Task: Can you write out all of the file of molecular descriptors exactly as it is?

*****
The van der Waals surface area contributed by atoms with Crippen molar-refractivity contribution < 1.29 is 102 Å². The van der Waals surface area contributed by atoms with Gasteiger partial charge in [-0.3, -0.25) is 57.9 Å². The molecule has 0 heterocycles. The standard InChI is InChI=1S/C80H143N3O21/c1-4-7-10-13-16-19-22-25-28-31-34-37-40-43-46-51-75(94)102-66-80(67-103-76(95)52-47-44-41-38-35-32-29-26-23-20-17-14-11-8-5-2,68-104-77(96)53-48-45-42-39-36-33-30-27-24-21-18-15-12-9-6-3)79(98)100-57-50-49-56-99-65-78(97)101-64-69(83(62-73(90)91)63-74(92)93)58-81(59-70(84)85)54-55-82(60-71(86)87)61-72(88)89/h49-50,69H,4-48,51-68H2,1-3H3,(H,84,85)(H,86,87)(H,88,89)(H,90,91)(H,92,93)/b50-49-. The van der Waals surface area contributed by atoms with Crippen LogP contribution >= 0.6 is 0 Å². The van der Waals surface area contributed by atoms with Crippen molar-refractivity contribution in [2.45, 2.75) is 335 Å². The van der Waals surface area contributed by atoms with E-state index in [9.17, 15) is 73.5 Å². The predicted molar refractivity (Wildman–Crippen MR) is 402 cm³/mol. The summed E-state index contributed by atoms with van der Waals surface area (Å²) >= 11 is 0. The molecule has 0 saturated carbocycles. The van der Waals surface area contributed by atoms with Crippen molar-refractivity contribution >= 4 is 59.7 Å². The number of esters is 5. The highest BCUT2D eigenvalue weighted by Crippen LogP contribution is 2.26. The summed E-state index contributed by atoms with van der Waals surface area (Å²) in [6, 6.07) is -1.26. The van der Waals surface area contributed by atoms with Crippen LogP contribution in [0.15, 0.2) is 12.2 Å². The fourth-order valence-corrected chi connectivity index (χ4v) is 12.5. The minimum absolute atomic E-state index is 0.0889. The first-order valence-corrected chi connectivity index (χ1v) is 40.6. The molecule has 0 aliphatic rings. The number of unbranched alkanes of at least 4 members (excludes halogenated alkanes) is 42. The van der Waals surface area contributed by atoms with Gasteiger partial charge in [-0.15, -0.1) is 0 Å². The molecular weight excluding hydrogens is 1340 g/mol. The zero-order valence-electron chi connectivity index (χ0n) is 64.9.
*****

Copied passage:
The van der Waals surface area contributed by atoms with Crippen molar-refractivity contribution < 1.29 is 102 Å². The van der Waals surface area contributed by atoms with Gasteiger partial charge in [-0.3, -0.25) is 57.9 Å². The molecule has 0 heterocycles. The standard InChI is InChI=1S/C80H143N3O21/c1-4-7-10-13-16-19-22-25-28-31-34-37-40-43-46-51-75(94)102-66-80(67-103-76(95)52-47-44-41-38-35-32-29-26-23-20-17-14-11-8-5-2,68-104-77(96)53-48-45-42-39-36-33-30-27-24-21-18-15-12-9-6-3)79(98)100-57-50-49-56-99-65-78(97)101-64-69(83(62-73(90)91)63-74(92)93)58-81(59-70(84)85)54-55-82(60-71(86)87)61-72(88)89/h49-50,69H,4-48,51-68H2,1-3H3,(H,84,85)(H,86,87)(H,88,89)(H,90,91)(H,92,93)/b50-49-. The van der Waals surface area contributed by atoms with Crippen LogP contribution >= 0.6 is 0 Å². The van der Waals surface area contributed by atoms with Crippen molar-refractivity contribution in [2.45, 2.75) is 335 Å². The van der Waals surface area contributed by atoms with E-state index in [9.17, 15) is 73.5 Å². The predicted molar refractivity (Wildman–Crippen MR) is 402 cm³/mol. The summed E-state index contributed by atoms with van der Waals surface area (Å²) >= 11 is 0. The molecule has 0 saturated carbocycles. The van der Waals surface area contributed by atoms with Crippen molar-refractivity contribution >= 4 is 59.7 Å². The number of esters is 5. The highest BCUT2D eigenvalue weighted by Crippen LogP contribution is 2.26. The summed E-state index contributed by atoms with van der Waals surface area (Å²) in [6, 6.07) is -1.26. The van der Waals surface area contributed by atoms with Crippen LogP contribution in [0.15, 0.2) is 12.2 Å². The fourth-order valence-corrected chi connectivity index (χ4v) is 12.5. The minimum absolute atomic E-state index is 0.0889. The first-order valence-corrected chi connectivity index (χ1v) is 40.6. The molecule has 0 aliphatic rings. The number of unbranched alkanes of at least 4 members (excludes halogenated alkanes) is 42. The van der Waals surface area contributed by atoms with Gasteiger partial charge in [-0.15, -0.1) is 0 Å². The molecular weight excluding hydrogens is 1340 g/mol. The zero-order valence-electron chi connectivity index (χ0n) is 64.9.